them locally these days?>
          we have a local food coop selling in order of priority
          local( our island ) organic produce and meats
          local non certified produce and meats
          vancouver island produces and meats ...
          British colombia " '' '' '' '' '' '' '' '''''''''
          usa organic
          it is a coop who is own by producers and customers together . since it is open it encourage many local peoples to grow more foods knowing they don't have to worry with the big competition , any produces brought there is almost guaranteed to be bought.

          < In our organic food cooperative in Richmond, Virginia, we have been having
          difficulty with trying to arrange a monthly truck shipment of fresh produce
          because of various state licenses & the sales tax imbroglio. If all we served
          at this school were native plants, it would be easier to work out. Since we
          give our children exotics like citrus fruit & bananas that we will not be able
          to grow here, nomatter how lush our summer garden, we must now arrange for a new
          distributor.>

          because of this kind of nightmare i am proposing one to one exchange to bypass any kind of organisation ( governements included ) that burden our life with stupid reglementations.
          those rules are not stupids in fact but have a purpose that is not the one we have chosen for ourselves here.( nature's rules )the purpose of spinning out center toward more and more artificiality .

          at the scale of our little coop ( 250 members may be )there is allready lot of those crappy reglementations like certified kitchens that stop producers to makes more products.( i can't sell my dry salmon there and that is good because i want to send it to who appreciate its value )
          we got to go underground as gloria suggested .that is where beautifull plants can root.no positive changes to expect from the way up to down .


          < Would you accept shipment of a purportedly organic product from this list,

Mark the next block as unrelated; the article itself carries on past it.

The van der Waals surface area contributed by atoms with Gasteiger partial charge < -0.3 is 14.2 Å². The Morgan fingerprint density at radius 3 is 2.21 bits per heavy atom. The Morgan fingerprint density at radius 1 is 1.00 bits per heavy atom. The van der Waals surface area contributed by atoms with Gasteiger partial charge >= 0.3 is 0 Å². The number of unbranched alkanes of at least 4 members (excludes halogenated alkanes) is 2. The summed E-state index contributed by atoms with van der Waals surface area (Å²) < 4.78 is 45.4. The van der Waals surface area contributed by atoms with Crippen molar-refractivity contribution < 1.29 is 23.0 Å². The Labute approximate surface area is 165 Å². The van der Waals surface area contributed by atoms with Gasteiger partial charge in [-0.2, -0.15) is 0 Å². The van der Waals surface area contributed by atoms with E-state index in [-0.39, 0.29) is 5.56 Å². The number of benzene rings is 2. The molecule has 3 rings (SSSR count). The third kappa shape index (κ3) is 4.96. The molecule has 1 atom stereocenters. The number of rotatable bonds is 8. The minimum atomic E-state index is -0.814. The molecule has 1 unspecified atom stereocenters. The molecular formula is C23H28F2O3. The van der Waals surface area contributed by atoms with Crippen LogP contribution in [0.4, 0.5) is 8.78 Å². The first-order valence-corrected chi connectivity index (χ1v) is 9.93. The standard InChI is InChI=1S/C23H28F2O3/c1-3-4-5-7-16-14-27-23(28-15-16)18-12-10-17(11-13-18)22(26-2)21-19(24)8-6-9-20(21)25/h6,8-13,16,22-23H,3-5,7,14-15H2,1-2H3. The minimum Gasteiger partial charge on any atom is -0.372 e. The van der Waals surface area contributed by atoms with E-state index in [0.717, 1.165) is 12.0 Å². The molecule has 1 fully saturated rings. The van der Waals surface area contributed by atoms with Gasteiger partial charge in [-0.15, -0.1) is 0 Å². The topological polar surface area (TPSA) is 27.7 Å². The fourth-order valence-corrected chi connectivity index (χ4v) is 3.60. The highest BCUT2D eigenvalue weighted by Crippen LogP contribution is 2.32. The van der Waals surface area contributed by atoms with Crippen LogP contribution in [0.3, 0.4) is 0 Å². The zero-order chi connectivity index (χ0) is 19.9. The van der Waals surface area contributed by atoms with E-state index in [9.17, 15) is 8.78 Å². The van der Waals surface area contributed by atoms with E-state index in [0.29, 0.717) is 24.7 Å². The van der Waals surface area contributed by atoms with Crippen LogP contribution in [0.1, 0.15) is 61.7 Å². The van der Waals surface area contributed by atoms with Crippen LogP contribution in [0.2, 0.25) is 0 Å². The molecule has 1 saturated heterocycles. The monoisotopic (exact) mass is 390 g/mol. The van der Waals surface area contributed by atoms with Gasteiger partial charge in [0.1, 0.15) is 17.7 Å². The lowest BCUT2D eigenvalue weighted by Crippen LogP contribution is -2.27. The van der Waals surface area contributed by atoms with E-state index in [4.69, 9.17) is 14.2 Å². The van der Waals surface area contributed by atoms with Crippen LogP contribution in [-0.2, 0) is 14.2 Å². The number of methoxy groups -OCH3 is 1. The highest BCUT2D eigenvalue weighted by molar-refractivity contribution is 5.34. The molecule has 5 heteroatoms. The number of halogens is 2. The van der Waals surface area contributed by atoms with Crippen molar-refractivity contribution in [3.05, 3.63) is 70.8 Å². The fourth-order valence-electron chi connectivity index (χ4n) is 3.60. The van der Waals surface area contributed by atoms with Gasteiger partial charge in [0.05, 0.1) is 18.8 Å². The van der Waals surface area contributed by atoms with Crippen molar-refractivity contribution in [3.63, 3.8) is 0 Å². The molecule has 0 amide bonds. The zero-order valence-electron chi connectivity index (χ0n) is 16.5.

without third-party certification? I might personally, but we could not in good
          conscience feed the children with food from an un-visited source.

          i will, because trusting one personal contact is more easy to me than trusting any kind of certifications program ( i have been a certified organic grower ) .
          that is the beauty of the system of direct exchange we don't need proof because we have no interest in cheating .
          when i send products dried at low temperature as most of my "food exhanges "relations want , i better be true , because they don't send me money that can hide any thing , but real foods that i judge by myself the quality . i don't need a third party to decide for me what is good quality ,my tongue know the difference . It is parcticuliarly true for us who eat undenatured unseasonned raw foods ,we notice when the food is denatured in one way or an other .
          by the way for the nuts exchange i would like to happen i want nuts dried at low tempreature at any time of the process ( below 35 degre celsius ) no washing either of shells as i believe a natural oil film seal the nuts , left by the rotting husk wshing too carefully or too long of soaking will makes the shell porous letting air more possibilty to oxydise the nuts .
          i quickly rince walnuts when the husk have left too much stuff as it will facilitate too much molds during the drying . most ofetne i don't need because i husk at the right time .
          jean-claude